In many ways, cancer is a disease of chance. Certain habits – such as smoking and substance abuse – or genetic predisposition will increase that chance, but every time a cell replicated, something goes wrong, causing the cells to regenerate out of control and turn into cancer. Therefore, it seems logical that two things would increase the chances of cancer: the number of replicating cells, i.e. the size of the organism; And how long the organism survives, which provides more replicas to be surprised. However, if that is the case, why do not elephants get cancer all the time?
In a new study published in the journal Life, scientists have discovered that elephants – and possibly other large terrestrial mammals – have shut down the entire arsenal of tumor-suppressing genes in developing tumor cells. Copies of these genes found in greater numbers than in other animals and may develop alongside their giant bodies to keep the species growing. The authors now believe that the secrecy of the new cancer therapy may lie in the genomes of larger animals.
“By determining how large, long-term species evolved better ways to combat cancer, we can learn something new about how evolution works and hopefully find ways to use that knowledge to inspire new cancer treatments,” says Post Doctoral researcher Juan Manuel Vazquez. The University of California, Berkeley said in a statement.
The study involves exploring the genomes of elephants in search of tumor-suppressing genes, with additional copies to discover what could enhance their protection. Previous research has highlighted that elephants mimicked a well-known and important tumor suppressor gene TP53, which prevents cells from uncontrolled division. For further research, the researchers wanted to examine whether it was part of an isolated or broad evolutionary trend in TP53.
“Is the trend normal? Alternatively, is the trend specific for a gene? We found that this is common: elephants have lots and lots and many extra copies of tumor suppressor genes, and they all probably contribute something to cancer prevention says Vincent Lynch, an assistant professor of biological sciences at the University of Buffalo.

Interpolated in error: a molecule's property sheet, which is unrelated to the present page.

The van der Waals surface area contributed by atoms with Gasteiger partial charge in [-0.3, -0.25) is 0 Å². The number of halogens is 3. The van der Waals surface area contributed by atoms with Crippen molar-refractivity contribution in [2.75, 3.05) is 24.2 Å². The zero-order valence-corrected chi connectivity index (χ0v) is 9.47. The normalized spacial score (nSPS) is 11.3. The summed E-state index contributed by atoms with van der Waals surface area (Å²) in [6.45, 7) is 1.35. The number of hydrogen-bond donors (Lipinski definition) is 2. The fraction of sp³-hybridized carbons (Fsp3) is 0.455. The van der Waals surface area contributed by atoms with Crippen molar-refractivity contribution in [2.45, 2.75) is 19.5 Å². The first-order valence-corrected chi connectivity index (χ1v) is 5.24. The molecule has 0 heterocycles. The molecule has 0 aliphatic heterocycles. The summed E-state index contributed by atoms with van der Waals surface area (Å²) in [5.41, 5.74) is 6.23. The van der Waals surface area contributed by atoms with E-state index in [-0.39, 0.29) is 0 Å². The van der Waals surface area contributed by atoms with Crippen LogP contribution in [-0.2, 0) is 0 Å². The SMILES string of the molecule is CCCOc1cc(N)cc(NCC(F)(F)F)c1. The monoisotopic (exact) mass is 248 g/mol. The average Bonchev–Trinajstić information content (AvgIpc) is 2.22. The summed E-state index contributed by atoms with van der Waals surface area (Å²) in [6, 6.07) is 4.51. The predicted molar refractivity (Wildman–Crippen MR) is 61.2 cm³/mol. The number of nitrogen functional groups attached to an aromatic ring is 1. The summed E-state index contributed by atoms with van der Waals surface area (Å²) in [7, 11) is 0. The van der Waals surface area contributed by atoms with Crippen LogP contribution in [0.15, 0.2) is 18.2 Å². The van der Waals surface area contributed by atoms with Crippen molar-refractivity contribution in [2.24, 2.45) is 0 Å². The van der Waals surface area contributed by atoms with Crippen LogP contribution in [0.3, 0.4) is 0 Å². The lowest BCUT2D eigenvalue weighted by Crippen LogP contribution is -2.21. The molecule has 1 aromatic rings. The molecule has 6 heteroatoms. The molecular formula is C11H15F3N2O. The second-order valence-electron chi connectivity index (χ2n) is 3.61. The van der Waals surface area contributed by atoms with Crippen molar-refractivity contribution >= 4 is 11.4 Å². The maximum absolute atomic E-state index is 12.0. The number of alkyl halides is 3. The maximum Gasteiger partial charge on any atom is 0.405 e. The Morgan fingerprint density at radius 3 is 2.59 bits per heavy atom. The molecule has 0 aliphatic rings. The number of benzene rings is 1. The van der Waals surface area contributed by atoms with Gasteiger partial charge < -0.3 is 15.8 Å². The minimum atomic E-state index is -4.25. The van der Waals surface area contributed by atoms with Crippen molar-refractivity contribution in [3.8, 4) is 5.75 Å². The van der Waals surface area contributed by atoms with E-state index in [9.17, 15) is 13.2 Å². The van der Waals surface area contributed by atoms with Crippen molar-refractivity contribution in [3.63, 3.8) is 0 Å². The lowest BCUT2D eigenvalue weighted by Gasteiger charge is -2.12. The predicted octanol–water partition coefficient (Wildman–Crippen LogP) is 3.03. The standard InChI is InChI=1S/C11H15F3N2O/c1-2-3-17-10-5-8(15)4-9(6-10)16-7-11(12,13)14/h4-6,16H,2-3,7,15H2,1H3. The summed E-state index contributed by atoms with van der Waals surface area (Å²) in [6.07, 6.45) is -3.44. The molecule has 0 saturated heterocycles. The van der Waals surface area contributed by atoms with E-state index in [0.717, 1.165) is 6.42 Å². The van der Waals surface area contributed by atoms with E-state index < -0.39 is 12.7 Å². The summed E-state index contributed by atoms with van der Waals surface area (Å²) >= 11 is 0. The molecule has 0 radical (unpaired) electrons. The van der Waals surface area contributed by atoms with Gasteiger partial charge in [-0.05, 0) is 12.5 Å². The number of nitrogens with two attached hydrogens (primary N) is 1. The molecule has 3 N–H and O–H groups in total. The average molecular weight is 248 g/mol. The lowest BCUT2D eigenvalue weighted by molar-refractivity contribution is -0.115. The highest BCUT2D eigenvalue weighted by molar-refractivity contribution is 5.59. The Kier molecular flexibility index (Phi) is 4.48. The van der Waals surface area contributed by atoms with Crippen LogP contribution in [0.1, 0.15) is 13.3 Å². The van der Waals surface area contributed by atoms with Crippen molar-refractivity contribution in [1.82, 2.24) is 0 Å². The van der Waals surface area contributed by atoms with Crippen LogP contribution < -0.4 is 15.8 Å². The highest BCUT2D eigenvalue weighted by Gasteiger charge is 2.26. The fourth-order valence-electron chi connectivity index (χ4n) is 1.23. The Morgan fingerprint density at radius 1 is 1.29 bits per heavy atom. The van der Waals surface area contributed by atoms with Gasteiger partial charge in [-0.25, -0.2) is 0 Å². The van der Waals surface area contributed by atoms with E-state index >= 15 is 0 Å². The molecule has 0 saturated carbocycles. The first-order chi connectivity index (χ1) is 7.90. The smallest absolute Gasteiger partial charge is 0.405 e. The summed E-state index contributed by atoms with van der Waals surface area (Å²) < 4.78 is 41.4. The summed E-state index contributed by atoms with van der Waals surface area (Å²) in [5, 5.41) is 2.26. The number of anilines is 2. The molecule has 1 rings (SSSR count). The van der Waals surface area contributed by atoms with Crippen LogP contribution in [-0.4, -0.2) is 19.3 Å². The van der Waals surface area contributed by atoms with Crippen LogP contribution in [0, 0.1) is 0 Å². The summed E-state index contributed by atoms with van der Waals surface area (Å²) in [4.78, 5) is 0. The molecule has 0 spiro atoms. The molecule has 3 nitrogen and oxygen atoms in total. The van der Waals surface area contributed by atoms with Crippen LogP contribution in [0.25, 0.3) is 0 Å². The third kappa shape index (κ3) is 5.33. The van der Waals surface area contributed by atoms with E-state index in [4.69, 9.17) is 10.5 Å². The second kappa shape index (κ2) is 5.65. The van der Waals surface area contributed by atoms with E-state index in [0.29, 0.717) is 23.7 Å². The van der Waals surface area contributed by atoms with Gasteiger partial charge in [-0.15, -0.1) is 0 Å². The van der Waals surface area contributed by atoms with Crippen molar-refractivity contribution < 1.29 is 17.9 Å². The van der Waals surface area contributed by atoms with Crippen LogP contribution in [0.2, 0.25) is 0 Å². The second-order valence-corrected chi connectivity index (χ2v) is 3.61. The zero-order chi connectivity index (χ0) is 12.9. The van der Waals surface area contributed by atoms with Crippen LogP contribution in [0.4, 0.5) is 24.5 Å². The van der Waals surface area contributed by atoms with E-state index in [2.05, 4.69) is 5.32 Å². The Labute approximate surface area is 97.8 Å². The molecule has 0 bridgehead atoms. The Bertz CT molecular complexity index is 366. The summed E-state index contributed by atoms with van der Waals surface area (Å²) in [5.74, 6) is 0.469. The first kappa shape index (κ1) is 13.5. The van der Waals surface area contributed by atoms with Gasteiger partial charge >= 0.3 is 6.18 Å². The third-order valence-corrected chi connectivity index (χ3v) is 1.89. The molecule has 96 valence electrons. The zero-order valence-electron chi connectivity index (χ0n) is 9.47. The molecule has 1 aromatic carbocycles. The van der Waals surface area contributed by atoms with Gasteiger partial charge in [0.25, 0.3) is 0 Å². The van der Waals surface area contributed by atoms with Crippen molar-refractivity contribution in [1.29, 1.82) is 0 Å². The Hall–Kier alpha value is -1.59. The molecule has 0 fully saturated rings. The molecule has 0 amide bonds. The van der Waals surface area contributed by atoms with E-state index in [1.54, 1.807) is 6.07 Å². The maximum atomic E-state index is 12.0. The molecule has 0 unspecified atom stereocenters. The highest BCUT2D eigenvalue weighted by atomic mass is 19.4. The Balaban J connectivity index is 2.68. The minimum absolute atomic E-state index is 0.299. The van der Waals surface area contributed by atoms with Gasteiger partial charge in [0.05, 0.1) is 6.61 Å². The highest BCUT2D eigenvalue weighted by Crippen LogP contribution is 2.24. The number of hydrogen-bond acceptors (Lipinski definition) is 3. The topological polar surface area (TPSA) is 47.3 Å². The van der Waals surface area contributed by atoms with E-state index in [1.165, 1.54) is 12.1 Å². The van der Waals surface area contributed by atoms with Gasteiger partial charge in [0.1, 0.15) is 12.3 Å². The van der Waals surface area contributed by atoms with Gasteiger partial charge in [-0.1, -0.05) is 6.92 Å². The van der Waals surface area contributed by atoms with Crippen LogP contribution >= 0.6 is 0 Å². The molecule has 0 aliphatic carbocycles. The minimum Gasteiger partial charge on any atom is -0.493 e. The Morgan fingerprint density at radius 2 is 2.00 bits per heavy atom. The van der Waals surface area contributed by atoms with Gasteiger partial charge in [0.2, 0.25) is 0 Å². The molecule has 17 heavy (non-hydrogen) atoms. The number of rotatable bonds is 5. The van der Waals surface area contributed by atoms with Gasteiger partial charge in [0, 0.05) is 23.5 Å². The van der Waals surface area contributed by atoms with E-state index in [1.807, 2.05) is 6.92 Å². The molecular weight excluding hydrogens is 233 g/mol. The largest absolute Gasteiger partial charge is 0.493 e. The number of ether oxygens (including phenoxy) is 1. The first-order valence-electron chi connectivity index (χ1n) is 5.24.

Interestingly, elephants are not the only ones with innate defenses against cancer. Other aphrodisiacs (including Elephant Crew, aardvarks, and Dugong) appear to have extra copies of the tumor suppressor gene. Despite being relatives of elephants, many of these animals are very small, implying that the imitations originated before or during the evolution of the giant body. However, the elephants certainly came to the top. Across the Proboscidea (African shrub elephant, Asian elephant and African forest elephant) genomes they examined, researchers identified 12 unique rich pathways directly linked to cancer. These found only in large-bodied mammals, probably helping their boy development.
Unfortunately, excess copies of some tumor-suppressing genes can also be harmful to the animal, representing a variety of evolutionary businesses. They may protect against cancer, with increased expression of TP53 in rats being associated with a variety of other diseases, such as premenstrual syndrome. Researchers believe that this does not happen in elephants because ducks are under adequate gene control to prevent excessive expression, preventing negative effects.
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